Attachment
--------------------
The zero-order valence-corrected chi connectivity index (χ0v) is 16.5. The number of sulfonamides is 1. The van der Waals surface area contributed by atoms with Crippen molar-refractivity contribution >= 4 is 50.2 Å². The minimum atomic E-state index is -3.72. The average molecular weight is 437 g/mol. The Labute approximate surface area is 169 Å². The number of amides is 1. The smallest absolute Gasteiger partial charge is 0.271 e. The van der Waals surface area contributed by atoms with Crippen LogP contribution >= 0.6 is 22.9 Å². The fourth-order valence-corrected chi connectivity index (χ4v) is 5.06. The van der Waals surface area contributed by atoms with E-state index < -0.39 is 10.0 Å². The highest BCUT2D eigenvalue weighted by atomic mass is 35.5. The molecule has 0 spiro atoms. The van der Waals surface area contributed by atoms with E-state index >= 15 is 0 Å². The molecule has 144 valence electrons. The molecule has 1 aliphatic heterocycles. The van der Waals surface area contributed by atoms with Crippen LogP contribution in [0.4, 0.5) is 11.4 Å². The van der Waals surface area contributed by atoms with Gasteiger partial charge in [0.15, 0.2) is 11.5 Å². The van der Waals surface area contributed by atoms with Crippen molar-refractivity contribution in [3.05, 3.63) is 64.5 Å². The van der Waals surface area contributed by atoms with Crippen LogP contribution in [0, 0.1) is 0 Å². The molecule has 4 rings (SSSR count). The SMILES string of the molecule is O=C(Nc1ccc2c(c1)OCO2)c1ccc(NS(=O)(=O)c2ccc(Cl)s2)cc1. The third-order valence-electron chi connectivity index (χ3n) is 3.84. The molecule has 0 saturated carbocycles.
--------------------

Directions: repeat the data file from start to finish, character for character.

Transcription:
The zero-order valence-corrected chi connectivity index (χ0v) is 16.5. The number of sulfonamides is 1. The van der Waals surface area contributed by atoms with Crippen molar-refractivity contribution >= 4 is 50.2 Å². The minimum atomic E-state index is -3.72. The average molecular weight is 437 g/mol. The Labute approximate surface area is 169 Å². The number of amides is 1. The smallest absolute Gasteiger partial charge is 0.271 e. The van der Waals surface area contributed by atoms with Crippen LogP contribution >= 0.6 is 22.9 Å². The fourth-order valence-corrected chi connectivity index (χ4v) is 5.06. The van der Waals surface area contributed by atoms with E-state index < -0.39 is 10.0 Å². The highest BCUT2D eigenvalue weighted by atomic mass is 35.5. The molecule has 0 spiro atoms. The van der Waals surface area contributed by atoms with E-state index >= 15 is 0 Å². The molecule has 144 valence electrons. The molecule has 1 aliphatic heterocycles. The van der Waals surface area contributed by atoms with Crippen LogP contribution in [0.4, 0.5) is 11.4 Å². The van der Waals surface area contributed by atoms with Gasteiger partial charge in [0.15, 0.2) is 11.5 Å². The van der Waals surface area contributed by atoms with Crippen molar-refractivity contribution in [3.05, 3.63) is 64.5 Å². The van der Waals surface area contributed by atoms with Crippen LogP contribution in [0, 0.1) is 0 Å². The molecule has 4 rings (SSSR count). The SMILES string of the molecule is O=C(Nc1ccc2c(c1)OCO2)c1ccc(NS(=O)(=O)c2ccc(Cl)s2)cc1. The third-order valence-electron chi connectivity index (χ3n) is 3.84. The molecule has 0 saturated carbocycles.